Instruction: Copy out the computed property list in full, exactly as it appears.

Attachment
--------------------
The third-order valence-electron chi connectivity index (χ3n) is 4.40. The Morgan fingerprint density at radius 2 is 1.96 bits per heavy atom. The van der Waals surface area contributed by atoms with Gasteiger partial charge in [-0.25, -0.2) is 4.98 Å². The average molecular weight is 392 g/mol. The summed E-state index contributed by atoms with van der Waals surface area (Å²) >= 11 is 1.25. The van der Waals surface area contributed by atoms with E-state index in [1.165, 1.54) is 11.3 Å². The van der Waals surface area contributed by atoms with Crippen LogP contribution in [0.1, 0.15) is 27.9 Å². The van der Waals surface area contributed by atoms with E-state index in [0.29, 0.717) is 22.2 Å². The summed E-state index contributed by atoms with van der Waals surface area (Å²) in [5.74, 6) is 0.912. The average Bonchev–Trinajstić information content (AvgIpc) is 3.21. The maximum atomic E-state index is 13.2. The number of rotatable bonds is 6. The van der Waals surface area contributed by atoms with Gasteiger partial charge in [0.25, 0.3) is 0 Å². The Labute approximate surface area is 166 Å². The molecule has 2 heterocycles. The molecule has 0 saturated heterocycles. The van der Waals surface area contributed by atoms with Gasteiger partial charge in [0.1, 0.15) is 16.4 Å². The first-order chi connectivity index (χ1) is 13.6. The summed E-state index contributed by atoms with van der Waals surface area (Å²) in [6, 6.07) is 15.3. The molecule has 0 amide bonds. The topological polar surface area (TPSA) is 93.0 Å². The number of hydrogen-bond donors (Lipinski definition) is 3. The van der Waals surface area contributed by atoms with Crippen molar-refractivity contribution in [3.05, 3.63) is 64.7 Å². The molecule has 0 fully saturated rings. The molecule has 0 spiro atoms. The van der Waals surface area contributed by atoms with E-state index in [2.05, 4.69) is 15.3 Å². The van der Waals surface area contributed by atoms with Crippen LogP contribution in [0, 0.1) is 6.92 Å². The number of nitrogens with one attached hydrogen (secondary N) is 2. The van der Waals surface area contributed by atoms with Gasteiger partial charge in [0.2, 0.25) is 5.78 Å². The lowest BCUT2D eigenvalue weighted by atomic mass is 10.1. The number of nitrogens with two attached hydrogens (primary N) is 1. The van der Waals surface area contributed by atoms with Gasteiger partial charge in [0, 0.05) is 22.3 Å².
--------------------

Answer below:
The third-order valence-electron chi connectivity index (χ3n) is 4.40. The Morgan fingerprint density at radius 2 is 1.96 bits per heavy atom. The van der Waals surface area contributed by atoms with Gasteiger partial charge in [-0.25, -0.2) is 4.98 Å². The average molecular weight is 392 g/mol. The summed E-state index contributed by atoms with van der Waals surface area (Å²) >= 11 is 1.25. The van der Waals surface area contributed by atoms with E-state index in [1.165, 1.54) is 11.3 Å². The van der Waals surface area contributed by atoms with Crippen LogP contribution in [0.1, 0.15) is 27.9 Å². The van der Waals surface area contributed by atoms with E-state index in [0.29, 0.717) is 22.2 Å². The summed E-state index contributed by atoms with van der Waals surface area (Å²) in [5.74, 6) is 0.912. The average Bonchev–Trinajstić information content (AvgIpc) is 3.21. The maximum atomic E-state index is 13.2. The number of rotatable bonds is 6. The van der Waals surface area contributed by atoms with Gasteiger partial charge in [0.25, 0.3) is 0 Å². The Labute approximate surface area is 166 Å². The molecule has 2 heterocycles. The molecule has 0 saturated heterocycles. The van der Waals surface area contributed by atoms with Gasteiger partial charge in [0.1, 0.15) is 16.4 Å². The first-order chi connectivity index (χ1) is 13.6. The summed E-state index contributed by atoms with van der Waals surface area (Å²) in [6, 6.07) is 15.3. The molecule has 0 amide bonds. The topological polar surface area (TPSA) is 93.0 Å². The number of hydrogen-bond donors (Lipinski definition) is 3. The van der Waals surface area contributed by atoms with Crippen molar-refractivity contribution in [3.05, 3.63) is 64.7 Å². The molecule has 0 fully saturated rings. The molecule has 0 spiro atoms. The van der Waals surface area contributed by atoms with E-state index in [2.05, 4.69) is 15.3 Å². The van der Waals surface area contributed by atoms with Crippen LogP contribution in [0, 0.1) is 6.92 Å². The number of nitrogens with one attached hydrogen (secondary N) is 2. The van der Waals surface area contributed by atoms with Gasteiger partial charge in [0.2, 0.25) is 5.78 Å². The lowest BCUT2D eigenvalue weighted by atomic mass is 10.1. The number of nitrogens with two attached hydrogens (primary N) is 1. The van der Waals surface area contributed by atoms with Gasteiger partial charge in [0, 0.05) is 22.3 Å².